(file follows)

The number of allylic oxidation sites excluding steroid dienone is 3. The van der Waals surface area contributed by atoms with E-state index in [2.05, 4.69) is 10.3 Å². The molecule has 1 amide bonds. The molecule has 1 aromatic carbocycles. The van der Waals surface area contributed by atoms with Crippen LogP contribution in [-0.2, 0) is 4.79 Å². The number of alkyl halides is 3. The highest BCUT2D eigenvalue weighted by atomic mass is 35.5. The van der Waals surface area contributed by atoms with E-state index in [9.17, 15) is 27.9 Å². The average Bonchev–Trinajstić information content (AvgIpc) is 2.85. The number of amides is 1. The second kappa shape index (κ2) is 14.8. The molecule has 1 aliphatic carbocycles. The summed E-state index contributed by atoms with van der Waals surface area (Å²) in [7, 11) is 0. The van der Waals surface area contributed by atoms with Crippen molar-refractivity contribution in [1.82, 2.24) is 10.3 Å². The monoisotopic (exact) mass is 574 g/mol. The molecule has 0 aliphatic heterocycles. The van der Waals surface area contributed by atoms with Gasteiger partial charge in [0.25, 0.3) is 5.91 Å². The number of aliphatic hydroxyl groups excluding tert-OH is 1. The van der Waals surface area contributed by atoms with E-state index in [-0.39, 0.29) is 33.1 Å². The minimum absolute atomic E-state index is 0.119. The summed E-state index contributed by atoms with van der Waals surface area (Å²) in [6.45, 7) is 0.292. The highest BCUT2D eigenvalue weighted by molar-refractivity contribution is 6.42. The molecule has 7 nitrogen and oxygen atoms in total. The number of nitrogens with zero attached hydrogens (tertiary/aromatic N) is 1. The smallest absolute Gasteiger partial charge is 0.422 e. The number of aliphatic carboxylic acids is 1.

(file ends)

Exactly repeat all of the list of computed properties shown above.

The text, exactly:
The number of allylic oxidation sites excluding steroid dienone is 3. The van der Waals surface area contributed by atoms with E-state index in [2.05, 4.69) is 10.3 Å². The molecule has 1 amide bonds. The molecule has 1 aromatic carbocycles. The van der Waals surface area contributed by atoms with Crippen LogP contribution in [-0.2, 0) is 4.79 Å². The number of alkyl halides is 3. The highest BCUT2D eigenvalue weighted by atomic mass is 35.5. The van der Waals surface area contributed by atoms with E-state index in [9.17, 15) is 27.9 Å². The average Bonchev–Trinajstić information content (AvgIpc) is 2.85. The number of amides is 1. The second kappa shape index (κ2) is 14.8. The molecule has 1 aliphatic carbocycles. The summed E-state index contributed by atoms with van der Waals surface area (Å²) in [7, 11) is 0. The van der Waals surface area contributed by atoms with Crippen molar-refractivity contribution in [1.82, 2.24) is 10.3 Å². The monoisotopic (exact) mass is 574 g/mol. The molecule has 0 aliphatic heterocycles. The van der Waals surface area contributed by atoms with Gasteiger partial charge in [0.25, 0.3) is 5.91 Å². The number of aliphatic hydroxyl groups excluding tert-OH is 1. The van der Waals surface area contributed by atoms with E-state index in [-0.39, 0.29) is 33.1 Å². The minimum absolute atomic E-state index is 0.119. The summed E-state index contributed by atoms with van der Waals surface area (Å²) in [6.45, 7) is 0.292. The highest BCUT2D eigenvalue weighted by molar-refractivity contribution is 6.42. The molecule has 7 nitrogen and oxygen atoms in total. The number of nitrogens with zero attached hydrogens (tertiary/aromatic N) is 1. The smallest absolute Gasteiger partial charge is 0.422 e. The number of aliphatic carboxylic acids is 1.